There are costs for this service, the lowest cost option being $1 per month (that's the one I'm using at this point in time). That fee and the round-ups are drawn from your linked checking account, so you do have to keep an eye on that and account for them in your checking ledger. For the $1 fee, Acorns handles investing your incoming funds, reinvesting dividends, even an occasional rebalancing of your portfolio, all automatically. Before you know it, dividends your investments earn will cover the fee anyway.

The Acorns referral link I've repeatedly provided here will give you a $5 sign-up bonus, invested into your new account. Your first little bit.

So in a sense, this is a way to have your latte and drink it, too. Not really possible but... you know what I mean. The little bits represented by round-ups get you your start. Over time as you watch your Acorns account grow, the reward center in your brain slowly rewires and eventually it is investing that brings you pleasure, not cheeseburgers, lattes, or whatever fleeting, momentary thing regularly crosses your path and your mind. It's not that you'll necessarily start totally rejecting those things (like I said, I don't believe in doing that), but that you may find your in-the-moment thinking changing and aligning with long term, larger goals and greater values, and end up choosing those things instead. Not rejection, not self-denial, but wanting something else more.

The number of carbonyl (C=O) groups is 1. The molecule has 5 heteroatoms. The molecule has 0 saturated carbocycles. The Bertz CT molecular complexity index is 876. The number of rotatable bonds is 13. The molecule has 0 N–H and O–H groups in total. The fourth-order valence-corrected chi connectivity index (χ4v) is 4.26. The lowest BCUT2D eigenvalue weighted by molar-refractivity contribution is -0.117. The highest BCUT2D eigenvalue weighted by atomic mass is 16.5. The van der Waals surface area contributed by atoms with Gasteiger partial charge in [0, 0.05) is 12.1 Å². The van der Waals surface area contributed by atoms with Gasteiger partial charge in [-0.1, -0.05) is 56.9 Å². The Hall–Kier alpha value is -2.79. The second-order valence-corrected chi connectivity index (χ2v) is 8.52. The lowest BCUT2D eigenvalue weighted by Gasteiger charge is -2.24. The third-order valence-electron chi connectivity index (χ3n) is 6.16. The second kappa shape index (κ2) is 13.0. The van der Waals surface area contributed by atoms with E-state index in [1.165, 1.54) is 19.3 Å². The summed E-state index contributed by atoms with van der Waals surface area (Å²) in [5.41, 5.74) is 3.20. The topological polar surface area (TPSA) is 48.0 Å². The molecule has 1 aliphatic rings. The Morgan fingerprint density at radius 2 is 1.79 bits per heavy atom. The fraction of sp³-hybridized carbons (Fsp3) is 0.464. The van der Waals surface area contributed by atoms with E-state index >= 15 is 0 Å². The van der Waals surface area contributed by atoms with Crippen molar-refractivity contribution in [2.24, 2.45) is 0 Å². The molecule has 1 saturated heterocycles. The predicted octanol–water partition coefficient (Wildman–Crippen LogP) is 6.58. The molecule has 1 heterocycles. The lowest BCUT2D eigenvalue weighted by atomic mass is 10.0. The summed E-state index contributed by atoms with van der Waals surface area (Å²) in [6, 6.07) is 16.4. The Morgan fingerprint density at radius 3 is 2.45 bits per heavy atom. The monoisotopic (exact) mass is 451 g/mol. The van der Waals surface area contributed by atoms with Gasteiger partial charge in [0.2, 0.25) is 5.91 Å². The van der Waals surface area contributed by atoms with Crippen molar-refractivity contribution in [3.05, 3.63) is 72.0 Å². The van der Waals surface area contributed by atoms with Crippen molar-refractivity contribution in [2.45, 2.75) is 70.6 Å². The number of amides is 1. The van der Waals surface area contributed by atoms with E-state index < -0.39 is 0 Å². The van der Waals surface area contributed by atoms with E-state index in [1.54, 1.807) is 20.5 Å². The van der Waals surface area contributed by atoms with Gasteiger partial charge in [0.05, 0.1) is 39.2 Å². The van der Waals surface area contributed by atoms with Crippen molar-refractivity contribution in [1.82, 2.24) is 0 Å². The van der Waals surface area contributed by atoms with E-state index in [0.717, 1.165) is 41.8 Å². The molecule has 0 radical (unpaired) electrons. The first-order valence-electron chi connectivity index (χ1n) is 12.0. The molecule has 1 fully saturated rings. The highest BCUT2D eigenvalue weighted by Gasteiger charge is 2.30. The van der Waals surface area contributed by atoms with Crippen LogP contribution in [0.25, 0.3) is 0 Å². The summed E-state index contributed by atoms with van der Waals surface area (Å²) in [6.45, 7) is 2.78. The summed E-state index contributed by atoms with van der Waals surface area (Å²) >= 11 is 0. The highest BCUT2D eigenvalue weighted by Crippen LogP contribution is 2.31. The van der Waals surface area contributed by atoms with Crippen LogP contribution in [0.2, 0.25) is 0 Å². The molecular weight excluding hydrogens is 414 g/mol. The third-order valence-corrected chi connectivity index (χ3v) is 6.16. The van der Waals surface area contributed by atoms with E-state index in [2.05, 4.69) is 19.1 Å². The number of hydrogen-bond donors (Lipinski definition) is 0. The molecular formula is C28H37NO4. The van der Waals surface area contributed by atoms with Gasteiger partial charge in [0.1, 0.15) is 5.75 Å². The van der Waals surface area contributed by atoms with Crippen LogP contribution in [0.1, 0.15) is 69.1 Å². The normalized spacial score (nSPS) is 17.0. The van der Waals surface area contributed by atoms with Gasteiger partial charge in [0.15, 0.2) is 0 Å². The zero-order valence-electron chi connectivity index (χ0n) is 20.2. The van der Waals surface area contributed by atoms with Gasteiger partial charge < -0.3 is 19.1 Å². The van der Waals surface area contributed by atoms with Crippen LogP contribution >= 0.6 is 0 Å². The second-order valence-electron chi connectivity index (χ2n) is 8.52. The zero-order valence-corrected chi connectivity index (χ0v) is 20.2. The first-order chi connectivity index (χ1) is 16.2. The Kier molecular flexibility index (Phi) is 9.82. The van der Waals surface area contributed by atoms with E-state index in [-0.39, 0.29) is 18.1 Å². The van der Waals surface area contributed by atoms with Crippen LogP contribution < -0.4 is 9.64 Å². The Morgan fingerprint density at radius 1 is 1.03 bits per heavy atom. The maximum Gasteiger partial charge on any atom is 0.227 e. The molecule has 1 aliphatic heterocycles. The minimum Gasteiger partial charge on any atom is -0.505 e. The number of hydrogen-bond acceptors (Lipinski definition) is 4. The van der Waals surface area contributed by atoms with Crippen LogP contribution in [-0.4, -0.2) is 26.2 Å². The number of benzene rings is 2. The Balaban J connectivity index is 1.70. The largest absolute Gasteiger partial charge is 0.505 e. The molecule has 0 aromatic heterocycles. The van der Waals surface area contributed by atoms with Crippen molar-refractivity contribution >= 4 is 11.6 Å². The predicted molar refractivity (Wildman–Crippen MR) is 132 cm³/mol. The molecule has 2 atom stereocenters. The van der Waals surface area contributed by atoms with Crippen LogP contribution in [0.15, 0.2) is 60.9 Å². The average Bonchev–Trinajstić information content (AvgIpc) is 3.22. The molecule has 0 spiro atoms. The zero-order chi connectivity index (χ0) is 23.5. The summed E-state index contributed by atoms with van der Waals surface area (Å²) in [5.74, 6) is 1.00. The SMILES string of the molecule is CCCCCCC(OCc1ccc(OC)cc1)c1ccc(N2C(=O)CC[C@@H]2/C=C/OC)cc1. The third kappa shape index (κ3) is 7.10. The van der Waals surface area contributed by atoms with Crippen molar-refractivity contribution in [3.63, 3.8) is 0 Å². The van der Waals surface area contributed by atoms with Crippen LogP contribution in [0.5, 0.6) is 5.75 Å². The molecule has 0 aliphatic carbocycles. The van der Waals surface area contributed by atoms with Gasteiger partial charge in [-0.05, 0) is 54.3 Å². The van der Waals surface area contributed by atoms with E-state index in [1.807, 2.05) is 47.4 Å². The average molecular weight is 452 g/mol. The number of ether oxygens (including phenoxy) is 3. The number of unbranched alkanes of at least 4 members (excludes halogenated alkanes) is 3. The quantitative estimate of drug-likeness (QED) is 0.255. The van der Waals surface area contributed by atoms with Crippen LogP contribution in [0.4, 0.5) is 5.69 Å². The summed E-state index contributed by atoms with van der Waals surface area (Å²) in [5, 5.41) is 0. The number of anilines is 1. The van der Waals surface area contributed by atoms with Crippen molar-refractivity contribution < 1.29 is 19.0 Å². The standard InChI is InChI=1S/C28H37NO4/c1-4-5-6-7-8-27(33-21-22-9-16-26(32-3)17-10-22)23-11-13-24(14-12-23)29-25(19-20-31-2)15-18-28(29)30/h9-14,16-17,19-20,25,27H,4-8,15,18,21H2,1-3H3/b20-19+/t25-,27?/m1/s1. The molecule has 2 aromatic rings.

If you experience what I have over the years of doing this, one of the first things that changes in your "money thinking" as your investments grow is that worries about monthly bills fade away. Some time after that, fear about your job security begins to evaporate. A lot of things in life begin to look different, in a good way, as you mitigate or outright eliminate sources of financial stress from your life. Eventually you get to what people call the "abundance mindset" and you leave behind the "scarcity mindset" (perhaps another topic for a future post). 

You likely then have also established investing as a habit, meaning you have mastered the hardest part of all of this stuff and it didn't take "life changing money" falling into your lap to do it (which will likely never happen anyway; it's ok, you don't need it to). Next thing you know, your little bits have propelled you overseas, perhaps to Belize for a few weeks while back home there is snow and ice everywhere you look...

That's the power of little bits, and why I believe in them as much as I do.